Library faculty collaborate with classroom faculty throughout Hunter College to provide library instruction that is integrated with undergraduate and graduate course curricula. Through course-integrated information literacy instruction, students learn information literacy skills and knowledge directly related to learning outcomes of a specific course.
Course-integrated instruction is offered through a variety of venues: visiting lectures, classes in the specially equipped library labs, integration of information research content into BlackBoard courseware sites, workshops and individual consultations.
The Information Literacy Commons is a collection of Digital Learning Objects (DLO) built by academic librarians for the teaching and assessment of information literacy standards set by the Middle States Commission on Higher Education (MSCHE). It is also intended to be an interactive learning community designed to promote collaborative resource sharing, teaching and assessment across the curriculum with an emphasis on “best practices” and effective uses of educational media.
The "Commons" is set up in modules (or categories), each with an information literacy standard defined, associated competencies, learning outcomes and sets of tutorials and educational media. These open source DLOs include: videos, podcasts, interactive online exercises and quizzes.
Teaching faculty can pick the modules they think match the information literacy objectives of the course and place them into Blackboard or other online course site. For example, if students need help evaluating web resources, this tutorial could be assigned: Credible Sources Count. Faculty can feel free to take any resource from the ILC or work with subject librarians to choose the most appropriate modules.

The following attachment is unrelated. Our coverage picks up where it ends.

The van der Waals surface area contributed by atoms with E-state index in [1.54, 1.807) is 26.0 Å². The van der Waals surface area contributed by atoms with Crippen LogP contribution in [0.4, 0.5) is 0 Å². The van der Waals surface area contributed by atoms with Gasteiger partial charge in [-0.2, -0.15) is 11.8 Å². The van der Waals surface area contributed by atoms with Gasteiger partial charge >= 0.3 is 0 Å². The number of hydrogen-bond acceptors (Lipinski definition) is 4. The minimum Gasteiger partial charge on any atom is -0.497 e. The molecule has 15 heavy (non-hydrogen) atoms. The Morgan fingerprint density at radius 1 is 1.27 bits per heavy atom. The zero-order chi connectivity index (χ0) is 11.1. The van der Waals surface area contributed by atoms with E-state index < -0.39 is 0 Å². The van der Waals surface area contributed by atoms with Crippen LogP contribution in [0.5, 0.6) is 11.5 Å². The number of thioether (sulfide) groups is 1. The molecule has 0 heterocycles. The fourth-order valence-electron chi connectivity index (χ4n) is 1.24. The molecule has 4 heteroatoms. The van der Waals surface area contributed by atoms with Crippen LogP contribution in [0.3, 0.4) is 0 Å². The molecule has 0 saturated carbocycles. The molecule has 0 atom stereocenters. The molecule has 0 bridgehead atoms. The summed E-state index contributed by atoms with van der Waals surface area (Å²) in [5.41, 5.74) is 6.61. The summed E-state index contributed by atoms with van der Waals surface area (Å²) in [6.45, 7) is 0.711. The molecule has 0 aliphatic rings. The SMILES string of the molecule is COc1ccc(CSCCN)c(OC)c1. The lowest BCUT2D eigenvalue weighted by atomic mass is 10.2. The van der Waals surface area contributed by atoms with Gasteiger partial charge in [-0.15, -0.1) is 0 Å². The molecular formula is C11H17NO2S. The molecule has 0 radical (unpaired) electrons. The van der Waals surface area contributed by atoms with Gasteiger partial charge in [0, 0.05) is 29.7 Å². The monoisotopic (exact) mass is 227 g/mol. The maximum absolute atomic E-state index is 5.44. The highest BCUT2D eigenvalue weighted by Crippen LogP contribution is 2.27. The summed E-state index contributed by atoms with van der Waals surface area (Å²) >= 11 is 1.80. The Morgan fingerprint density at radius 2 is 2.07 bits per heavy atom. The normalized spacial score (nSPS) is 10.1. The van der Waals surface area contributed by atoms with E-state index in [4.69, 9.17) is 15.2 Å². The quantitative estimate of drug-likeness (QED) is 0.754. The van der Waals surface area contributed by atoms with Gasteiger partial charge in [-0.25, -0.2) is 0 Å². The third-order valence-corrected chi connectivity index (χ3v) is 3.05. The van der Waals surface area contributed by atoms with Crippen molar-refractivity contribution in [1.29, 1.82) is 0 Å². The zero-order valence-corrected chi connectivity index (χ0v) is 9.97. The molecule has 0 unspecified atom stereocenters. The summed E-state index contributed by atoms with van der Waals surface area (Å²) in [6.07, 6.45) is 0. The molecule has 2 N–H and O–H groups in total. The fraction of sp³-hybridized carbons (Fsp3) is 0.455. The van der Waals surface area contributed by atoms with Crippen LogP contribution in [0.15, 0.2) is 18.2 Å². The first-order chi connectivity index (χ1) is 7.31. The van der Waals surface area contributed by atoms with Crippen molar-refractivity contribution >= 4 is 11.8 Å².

Faculty are welcome to work with any one of the Libraries' subject specialists to create and develop research guides for their students. These are web-based, course specific guides to research, collections and services: they tap into Hunter College Libraries' resources (databases, catalogs, reference and journal collections); they can also be built collaboratively to include all kinds of educationally relevant, credible and engaging digital and media Websites; they are modular and can be placed on course Bb sites; they provide students immediate access to the Libraries' services (interlibrary loan; bibliographic management tools, Ask-a-Librarian) as well as direct contact information to the library faculty who created the guide.
Effective research assignments lead to an improved understanding of a subject and the information-seeking process. Ineffective assignments are those that are vague, unconnected to course content, or otherwise do not develop transferrable research skills.
An Effective Research Assignment Should:
o Number and types of sources to be used. Recommended: minimum with no set maximum. If articles are required, will you accept newspaper and magazine articles or only peer-reviewed sources? Will you allow a certain number of government documents or carefully-evaluated web pages? You could also consider requiring a variety of formats (Example: At least ten sources, minimum of six peer-reviewed journal articles, and at least two books or book chapters).
o The importance of ethical scholarship and proper citation.
Subject librarians can help faculty develop effective research assignments and assist with providing the resources students need for being successful in their research.